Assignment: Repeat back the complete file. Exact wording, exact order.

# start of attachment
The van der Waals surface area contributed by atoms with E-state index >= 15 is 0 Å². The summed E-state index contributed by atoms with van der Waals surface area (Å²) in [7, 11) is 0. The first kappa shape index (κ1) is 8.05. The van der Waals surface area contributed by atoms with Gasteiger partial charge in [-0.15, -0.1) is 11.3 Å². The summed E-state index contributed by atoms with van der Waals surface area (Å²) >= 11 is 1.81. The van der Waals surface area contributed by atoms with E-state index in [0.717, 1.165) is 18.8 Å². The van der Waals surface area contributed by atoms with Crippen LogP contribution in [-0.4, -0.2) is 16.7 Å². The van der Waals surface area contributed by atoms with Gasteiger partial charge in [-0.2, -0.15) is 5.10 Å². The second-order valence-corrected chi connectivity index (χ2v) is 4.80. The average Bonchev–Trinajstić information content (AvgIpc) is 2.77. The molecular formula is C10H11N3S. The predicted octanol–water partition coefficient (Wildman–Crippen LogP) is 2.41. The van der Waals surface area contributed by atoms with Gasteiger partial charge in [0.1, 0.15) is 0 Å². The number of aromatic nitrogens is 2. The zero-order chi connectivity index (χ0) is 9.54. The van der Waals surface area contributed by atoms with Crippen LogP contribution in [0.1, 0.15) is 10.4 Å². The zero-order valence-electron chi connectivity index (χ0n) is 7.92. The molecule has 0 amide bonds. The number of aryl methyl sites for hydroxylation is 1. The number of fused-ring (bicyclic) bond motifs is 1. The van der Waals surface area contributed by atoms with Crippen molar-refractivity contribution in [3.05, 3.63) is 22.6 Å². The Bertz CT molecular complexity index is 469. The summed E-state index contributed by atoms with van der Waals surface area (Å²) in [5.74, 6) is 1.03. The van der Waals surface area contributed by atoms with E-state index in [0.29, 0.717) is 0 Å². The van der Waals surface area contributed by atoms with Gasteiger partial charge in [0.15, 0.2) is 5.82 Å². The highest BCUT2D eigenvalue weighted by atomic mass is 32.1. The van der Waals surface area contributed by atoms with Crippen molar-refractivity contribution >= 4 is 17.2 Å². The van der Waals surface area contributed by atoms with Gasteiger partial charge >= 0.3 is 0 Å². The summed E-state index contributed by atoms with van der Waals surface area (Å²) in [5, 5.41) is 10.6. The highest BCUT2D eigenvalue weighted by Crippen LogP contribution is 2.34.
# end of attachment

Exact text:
The van der Waals surface area contributed by atoms with E-state index >= 15 is 0 Å². The summed E-state index contributed by atoms with van der Waals surface area (Å²) in [7, 11) is 0. The first kappa shape index (κ1) is 8.05. The van der Waals surface area contributed by atoms with Gasteiger partial charge in [-0.15, -0.1) is 11.3 Å². The summed E-state index contributed by atoms with van der Waals surface area (Å²) >= 11 is 1.81. The van der Waals surface area contributed by atoms with E-state index in [0.717, 1.165) is 18.8 Å². The van der Waals surface area contributed by atoms with Crippen LogP contribution in [-0.4, -0.2) is 16.7 Å². The van der Waals surface area contributed by atoms with Gasteiger partial charge in [-0.2, -0.15) is 5.10 Å². The second-order valence-corrected chi connectivity index (χ2v) is 4.80. The average Bonchev–Trinajstić information content (AvgIpc) is 2.77. The molecular formula is C10H11N3S. The predicted octanol–water partition coefficient (Wildman–Crippen LogP) is 2.41. The van der Waals surface area contributed by atoms with Gasteiger partial charge in [0.1, 0.15) is 0 Å². The number of aromatic nitrogens is 2. The zero-order chi connectivity index (χ0) is 9.54. The van der Waals surface area contributed by atoms with Crippen LogP contribution in [0.1, 0.15) is 10.4 Å². The zero-order valence-electron chi connectivity index (χ0n) is 7.92. The molecule has 0 amide bonds. The number of aryl methyl sites for hydroxylation is 1. The number of fused-ring (bicyclic) bond motifs is 1. The van der Waals surface area contributed by atoms with Crippen molar-refractivity contribution in [3.05, 3.63) is 22.6 Å². The Bertz CT molecular complexity index is 469. The summed E-state index contributed by atoms with van der Waals surface area (Å²) in [5.74, 6) is 1.03. The van der Waals surface area contributed by atoms with E-state index in [0.29, 0.717) is 0 Å². The van der Waals surface area contributed by atoms with Gasteiger partial charge in [0.15, 0.2) is 5.82 Å². The highest BCUT2D eigenvalue weighted by atomic mass is 32.1. The van der Waals surface area contributed by atoms with Crippen molar-refractivity contribution >= 4 is 17.2 Å². The van der Waals surface area contributed by atoms with Gasteiger partial charge >= 0.3 is 0 Å². The summed E-state index contributed by atoms with van der Waals surface area (Å²) in [5, 5.41) is 10.6. The highest BCUT2D eigenvalue weighted by Crippen LogP contribution is 2.34.